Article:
The progression of malignant melanoma is characterized by overexpression of a number of matrix metalloproteinases (MMPs), especially MMP-2, which play a critical role in the degradation of basement membranes and the extracellular matrix. Consequently, we assessed a drug targeting strategy in which the protease activity of MMP-2 is exploited to release an anticancer agent from a macromolecular carrier, i.e., circulating albumin. For this purpose, a water-soluble maleimide derivative of doxorubicin (1) incorporating a MMP-2 specific peptide sequence (Gly-Pro-Leu-Gly-Ile-Ala-Gly-Gln) was developed that binds rapidly and selectively to the cysteine-34 position of circulating albumin. The albumin-bound form of 1 was efficiently and specifically cleaved by MMP-2 liberating a doxorubicin tetrapeptide (Ile-Ala-Gly-Gln-DOXO) and subsequently doxorubicin. In vivo, 1 was superior to the parent compound doxorubicin in the A375 human melanoma xenograft, which is characterized by a high expression of MMP-2.
Malignant melanoma characterized by its high capacity for invasion and metastasis is one of the most frequent forms of skin cancer (1). Dissemination of tumor cells is the principal cause of mortality in melanoma patients. Tumor cell invasion as well as metastasis formation are complex and multistep processes. In melanoma progression, different proteolytic enzyme systems, including the plasminogen activator system and MMPs3 play an important role in the degradation and remodeling of the extracellular matrix and basement membranes (2, 3, 4, 5, 6). Recent data indicate that in particular the balance between MMPs and their TIMPs is critical in determining this process (4, 5, 6). MMP-2 (gelatinase A) especially plays a critical role in tumor progression, angiogenesis, and metastasis (7). Overexpression of MMP-2 in melanoma has been shown in a number of preclinical as well as clinical investigations (8, 9, 10). In disseminated disease, melanoma patients respond marginally to chemotherapy because of the lack of selectivity of anticancer agents (1). Therefore, the development of more selective antitumor agents for treating stage III and IV melanoma is warranted. We have assessed recently a novel drug targeting strategy in which the protease activity of MMP-2 and MMP-9 is exploited to release the anticancer agent doxorubicin from a macromolecular carrier, i.e., serum albumin (11). An albumin doxorubicin conjugate incorporating the octapeptide (Gly-Pro-Leu-Gly-Ile-Ala-Gly-Gln) between the drug and the carrier is especially cleaved efficiently by activated MMP-2 and MMP-9 liberating a doxorubicin tetrapeptide.
In addition, because of a high metabolic turnover of tumor tissue and the enhanced vascular permeability of the blood vessels of malignant tissue for circulating albumin, we developed recently a macromolecular prodrug strategy based on two features (12, 13): (a) in situ binding of a thiol-binding prodrug to the cysteine-34 position of circulating albumin after i.v. administration; and (b) release of the albumin-bound drug at the tumor site because of the incorporation of a cleavable bond between the drug and the carrier. Proof of concept was obtained with two acid-sensitive doxorubicin prodrugs that are rapidly and selectively bound to circulating albumin and are distinctly superior to the parent compound doxorubicin in a number of animal tumor models. In this work, we combined the advantages of both approaches and developed a water-soluble maleimide derivative of doxorubicin 1 (see Fig. 1) incorporating a MMP-2 specific peptide sequence (Gly-Pro-Leu-Gly-Ile-Ala-Gly-Gln). We report on the synthesis and preliminary biological evaluation of this doxorubicin prodrug against A375 melanoma, which demonstrated superior in vivo efficacy compared with the parent compound.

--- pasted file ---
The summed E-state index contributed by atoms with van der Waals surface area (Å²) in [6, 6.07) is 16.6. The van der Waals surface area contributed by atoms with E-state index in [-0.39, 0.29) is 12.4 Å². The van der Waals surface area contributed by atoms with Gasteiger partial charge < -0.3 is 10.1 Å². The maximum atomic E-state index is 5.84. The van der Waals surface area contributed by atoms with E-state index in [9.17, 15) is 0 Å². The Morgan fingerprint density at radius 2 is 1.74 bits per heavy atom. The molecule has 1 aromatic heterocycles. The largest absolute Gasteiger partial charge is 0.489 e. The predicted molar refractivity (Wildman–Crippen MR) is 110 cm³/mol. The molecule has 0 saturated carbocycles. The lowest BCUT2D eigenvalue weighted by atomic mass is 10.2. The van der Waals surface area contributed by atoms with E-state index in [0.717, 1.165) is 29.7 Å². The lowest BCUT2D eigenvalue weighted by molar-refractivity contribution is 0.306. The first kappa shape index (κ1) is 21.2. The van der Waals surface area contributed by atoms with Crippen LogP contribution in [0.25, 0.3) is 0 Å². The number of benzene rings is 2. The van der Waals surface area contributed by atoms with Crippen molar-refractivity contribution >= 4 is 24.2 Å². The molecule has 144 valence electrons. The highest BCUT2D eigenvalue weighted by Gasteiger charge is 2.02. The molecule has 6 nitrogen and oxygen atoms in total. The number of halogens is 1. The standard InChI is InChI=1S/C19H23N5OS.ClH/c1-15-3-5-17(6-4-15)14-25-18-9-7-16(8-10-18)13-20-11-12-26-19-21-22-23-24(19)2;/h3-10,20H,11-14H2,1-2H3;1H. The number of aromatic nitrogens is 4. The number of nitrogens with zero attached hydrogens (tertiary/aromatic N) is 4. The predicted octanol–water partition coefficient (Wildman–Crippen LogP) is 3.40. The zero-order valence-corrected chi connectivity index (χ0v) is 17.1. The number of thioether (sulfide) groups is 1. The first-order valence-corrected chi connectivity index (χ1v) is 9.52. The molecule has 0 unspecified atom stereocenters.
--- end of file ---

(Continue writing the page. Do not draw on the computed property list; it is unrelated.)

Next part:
MATERIALS AND METHODS
Chemicals, Materials, and Spectroscopy.
Doxorubicin hydrochloride (Mr 580,000) was purchased from Hande Tech Development Co. Inc., Mal-Gly-Pro-Leu-Gly-Ile-Ala-Gly-Gln acid was custom-made by BACHEM AG (Bubendorf, Switzerland), and organic solvents were HPLC grade (Merck, Darmstadt, Germany). All of the other chemicals used were at least reagent grade and obtained from Sigma-Aldrich (Deisenhofen, Germany) or Merck and used without additional purification; human serum albumin (20% solution) was purchased from Dessau Pharma, Dessau, Germany that contained ∼30% free thiol groups as assessed with the Ellman’s test. MMP-2 and (2R)-2-[(4-biphenylsulfonyl)amino]-3-phenylpropionic acid (MMP-2 inhibitor) was purchased from Calbiochem (Bad Soden, Germany). TIMP-2 was purchased from Boehringer Mannheim (Mannheim, Germany). The BIOTRAK Human MMP ELISA Activity Assay for MMP-2 was purchased from Amersham Pharmacia Biotech (Freiburg, Germany). The buffers used were vacuum-filtered through a 0.2 μm membrane (Sartorius, Göttingen, Germany) and thoroughly degassed with argon or nitrogen before use. Cell culture medium, supplements, and FCS were purchased from BioWhittaker (Serva, Heidelberg, Germany). All of the culture flasks were obtained from Greiner Labortechnik (Frickenhausen, Germany). Matrix-assisted desorption ionization-time of flight mass spectrometry was performed on a Bruker Reflex II spectrometer operating in the reflection mode at 21.50 kV. As matrix, α-cyano-4-hydroxycinnamic acid (10 mg/ml in methanol) was used. UV/VIS-spectrophotometry was carried out with a double-beam spectrophotometer U-2000 from Hitachi. Mass spectroscopy (liquid chromatography-electrospray-mass spectrometry) was performed by Bioproof AG (Munich, Germany). For incubation and animal studies, 1 was dissolved in a sterile isotonic buffer containing 10 mm sodium phosphate and 5% d-glucose (pH 6.4) at a concentration of 6.0 mg/ml.